Book reviews are subjective. I tend to rate books not according to how “perfect” they are, seem to be, or are said to be in general but rather to how perfect they are to me. Bethany House provided me with a complimentary copy of this book for an honest review.
My rating: 4 of 5 stars
(Click the title to find the book description/blurb.)
“All too often sorrow and joy come skipping into your life holding hands.” Isn’t that the truth?
Reading Sarah Loudin Thomas’s Miracle in a Dry Season was an experience reminiscent of reading Janette Oke, one of my favorite authors, as there was a sweetness and simplicity to this novel that I found refreshing. I was surprised that most of the story is told from Casewell’s side as he has to examine the condition of his heart and his character–not always the prettiest task to undertake, not even for people who consider themselves to be decent and upstanding. Perla’s balking at her own gift at times is quite human and understandable, and her courage to use the gift anyway when it’s inconvenient for her is admirable.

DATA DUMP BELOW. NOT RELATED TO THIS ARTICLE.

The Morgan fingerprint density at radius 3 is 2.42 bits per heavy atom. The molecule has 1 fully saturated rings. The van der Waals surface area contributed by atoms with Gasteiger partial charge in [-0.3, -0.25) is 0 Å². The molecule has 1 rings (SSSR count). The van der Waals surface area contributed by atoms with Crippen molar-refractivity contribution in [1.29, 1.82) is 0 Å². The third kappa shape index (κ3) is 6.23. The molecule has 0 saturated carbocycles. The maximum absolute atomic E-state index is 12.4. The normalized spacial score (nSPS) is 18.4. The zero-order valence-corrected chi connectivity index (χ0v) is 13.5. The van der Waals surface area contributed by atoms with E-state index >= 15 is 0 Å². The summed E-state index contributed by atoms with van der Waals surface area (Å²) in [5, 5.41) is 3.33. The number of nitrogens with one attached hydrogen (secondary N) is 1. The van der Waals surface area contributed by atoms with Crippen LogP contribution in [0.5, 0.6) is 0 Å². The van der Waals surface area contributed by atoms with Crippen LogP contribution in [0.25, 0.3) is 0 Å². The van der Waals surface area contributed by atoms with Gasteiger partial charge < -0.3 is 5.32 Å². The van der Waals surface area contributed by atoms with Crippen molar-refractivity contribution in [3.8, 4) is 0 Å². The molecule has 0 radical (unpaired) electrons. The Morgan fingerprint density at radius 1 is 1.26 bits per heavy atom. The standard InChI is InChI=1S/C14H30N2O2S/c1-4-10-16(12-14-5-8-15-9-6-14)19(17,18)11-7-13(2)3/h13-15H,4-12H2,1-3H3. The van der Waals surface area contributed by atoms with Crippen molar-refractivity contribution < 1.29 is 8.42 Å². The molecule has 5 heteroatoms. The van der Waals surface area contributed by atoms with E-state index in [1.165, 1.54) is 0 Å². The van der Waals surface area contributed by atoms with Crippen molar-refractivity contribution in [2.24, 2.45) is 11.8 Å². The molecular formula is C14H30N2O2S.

Considering the book’s title, the corresponding theme didn’t extend to as much of the book, length-wise, as I thought it would. It seemed that the story could have then wrapped up after that in fewer pages than it did, and the definite sense of the story going somewhere didn’t seem as tight after the town’s dry season. I also would have liked to be let in on more of Perla’s personal thoughts after what must have been her turning point, as other characters expressed to her how their views had changed, but I didn’t quite see if her views toward herself conclusively changed or not.
Yet, the novel ends with an overall sense of warmth and peace, and I’m looking forward to what will come next in Thomas’s Appalachian Blessings series.